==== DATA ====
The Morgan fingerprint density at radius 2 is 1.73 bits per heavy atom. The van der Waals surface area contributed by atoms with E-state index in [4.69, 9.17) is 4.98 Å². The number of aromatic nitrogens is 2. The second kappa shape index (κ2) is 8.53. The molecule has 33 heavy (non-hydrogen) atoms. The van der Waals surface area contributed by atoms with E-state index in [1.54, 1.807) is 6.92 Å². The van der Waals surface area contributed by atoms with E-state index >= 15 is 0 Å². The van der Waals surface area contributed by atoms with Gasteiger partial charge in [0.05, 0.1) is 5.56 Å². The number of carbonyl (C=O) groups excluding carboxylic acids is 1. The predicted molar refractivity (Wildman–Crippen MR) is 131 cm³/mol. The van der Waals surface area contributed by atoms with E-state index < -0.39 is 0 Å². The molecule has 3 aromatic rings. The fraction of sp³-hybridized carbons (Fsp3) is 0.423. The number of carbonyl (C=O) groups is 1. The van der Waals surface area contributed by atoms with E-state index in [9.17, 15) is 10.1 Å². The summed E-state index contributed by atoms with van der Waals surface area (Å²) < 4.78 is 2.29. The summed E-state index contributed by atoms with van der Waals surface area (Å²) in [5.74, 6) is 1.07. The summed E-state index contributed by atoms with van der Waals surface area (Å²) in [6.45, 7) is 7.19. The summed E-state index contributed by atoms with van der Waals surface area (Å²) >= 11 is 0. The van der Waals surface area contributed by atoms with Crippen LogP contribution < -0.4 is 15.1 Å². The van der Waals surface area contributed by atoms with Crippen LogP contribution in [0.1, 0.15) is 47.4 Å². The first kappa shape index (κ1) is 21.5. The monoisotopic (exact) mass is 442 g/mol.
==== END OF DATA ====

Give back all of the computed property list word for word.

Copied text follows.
The Morgan fingerprint density at radius 2 is 1.73 bits per heavy atom. The van der Waals surface area contributed by atoms with E-state index in [4.69, 9.17) is 4.98 Å². The number of aromatic nitrogens is 2. The second kappa shape index (κ2) is 8.53. The molecule has 33 heavy (non-hydrogen) atoms. The van der Waals surface area contributed by atoms with E-state index in [1.54, 1.807) is 6.92 Å². The van der Waals surface area contributed by atoms with E-state index >= 15 is 0 Å². The van der Waals surface area contributed by atoms with Gasteiger partial charge in [0.05, 0.1) is 5.56 Å². The number of carbonyl (C=O) groups excluding carboxylic acids is 1. The predicted molar refractivity (Wildman–Crippen MR) is 131 cm³/mol. The van der Waals surface area contributed by atoms with E-state index < -0.39 is 0 Å². The molecule has 3 aromatic rings. The fraction of sp³-hybridized carbons (Fsp3) is 0.423. The number of carbonyl (C=O) groups is 1. The van der Waals surface area contributed by atoms with E-state index in [9.17, 15) is 10.1 Å². The summed E-state index contributed by atoms with van der Waals surface area (Å²) < 4.78 is 2.29. The summed E-state index contributed by atoms with van der Waals surface area (Å²) in [5.74, 6) is 1.07. The summed E-state index contributed by atoms with van der Waals surface area (Å²) in [6.45, 7) is 7.19. The summed E-state index contributed by atoms with van der Waals surface area (Å²) >= 11 is 0. The van der Waals surface area contributed by atoms with Crippen LogP contribution < -0.4 is 15.1 Å². The van der Waals surface area contributed by atoms with Crippen LogP contribution in [0.1, 0.15) is 47.4 Å². The first kappa shape index (κ1) is 21.5. The monoisotopic (exact) mass is 442 g/mol.